That’s a pretty razor-thin edge. When you have a family, the edge is not where you would prefer it be. Ideally, you want a nice cushion when it comes to consumables, particularly water. So, the logical answer is that you would need the combination of at least two of the proposed techniques.  I don’t know about you, but I really don’t want to drink my or my kids’ pee. It’s relative efficiency is low. So (to me) it’s a great long term solution, but not in the timeline we are talking about. That doesn’t mean I wouldn’t do it; I would,but it wouldn’t be my preference. In terms of buying a water supply, I have neither the room nor the cash to go out and buy 100 gallons of bottled water. I do have some on hand, and I have no problem buying a little at a time to store as I have room. I have the option, as does everyone, of storing water in available open air containers, but I don’t necessarily like this technique because it isn’t efficient due to leaks, evaporation, and difficulty keeping the water viable. That doesn’t mean it isn’t a great last ditch effort or a way to supplement your own supply. In particular, this is probably the best way to provide yourself a “general use” supply of water. A rainwater collection device is almost a necessity. It does cost a little money, but it easily collects and stores water with no effort from you. It is renewable as long as it rains, but may be unreliable without dependable rainfall. Depending upon the reasons for bunkering down, the water could be useless. It may be a stretch, but if radiation or chemical warfare is the concern, you’re probably dead anyway.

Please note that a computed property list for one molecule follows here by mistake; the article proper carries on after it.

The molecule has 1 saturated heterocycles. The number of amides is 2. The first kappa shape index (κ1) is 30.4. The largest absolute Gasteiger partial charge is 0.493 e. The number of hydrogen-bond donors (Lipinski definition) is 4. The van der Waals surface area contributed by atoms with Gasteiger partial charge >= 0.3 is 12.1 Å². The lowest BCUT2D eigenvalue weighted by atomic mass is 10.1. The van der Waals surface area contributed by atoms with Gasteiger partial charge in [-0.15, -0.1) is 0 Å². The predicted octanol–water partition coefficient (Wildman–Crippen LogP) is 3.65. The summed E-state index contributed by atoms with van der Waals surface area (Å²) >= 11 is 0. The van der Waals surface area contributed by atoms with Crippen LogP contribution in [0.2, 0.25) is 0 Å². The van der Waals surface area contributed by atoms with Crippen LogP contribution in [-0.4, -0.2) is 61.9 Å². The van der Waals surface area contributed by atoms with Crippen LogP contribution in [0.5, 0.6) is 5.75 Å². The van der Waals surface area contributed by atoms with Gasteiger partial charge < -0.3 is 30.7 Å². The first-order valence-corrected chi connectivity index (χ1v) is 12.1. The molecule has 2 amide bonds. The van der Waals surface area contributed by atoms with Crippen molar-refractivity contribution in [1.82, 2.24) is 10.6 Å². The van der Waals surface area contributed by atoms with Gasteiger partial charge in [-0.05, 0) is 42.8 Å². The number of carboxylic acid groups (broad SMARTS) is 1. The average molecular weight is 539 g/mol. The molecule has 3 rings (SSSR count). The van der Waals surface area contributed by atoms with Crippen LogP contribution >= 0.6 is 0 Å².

There are many combinations of these four different processes. I realize that everyone’s situation is different. We really only considered one particular situation–the typical urban American home. Considering that’s where the vast majority of American’s live, I believe the example is pertinent. It’s important to understand what your situation is. In mine, rainfall usually isn’t a problem. With the combination of 50 gallons of bottled water and a rainwater collection system, I would get by for a month. The point is, you have to realize that water is ultimately the most valuable resource. It’s the only resource you must have in great supply and one you can’t go very long without. In a situation where you have identified that you want to wait out the storm, you have to take steps to have enough of this resource or a way to collect and use it without exposing yourself to the outside world. 

Just as reading a book taught me one small thing, hopefully this article will get you thinking on how best to prepare yourself with the means to supply your family with water while waiting “it” out.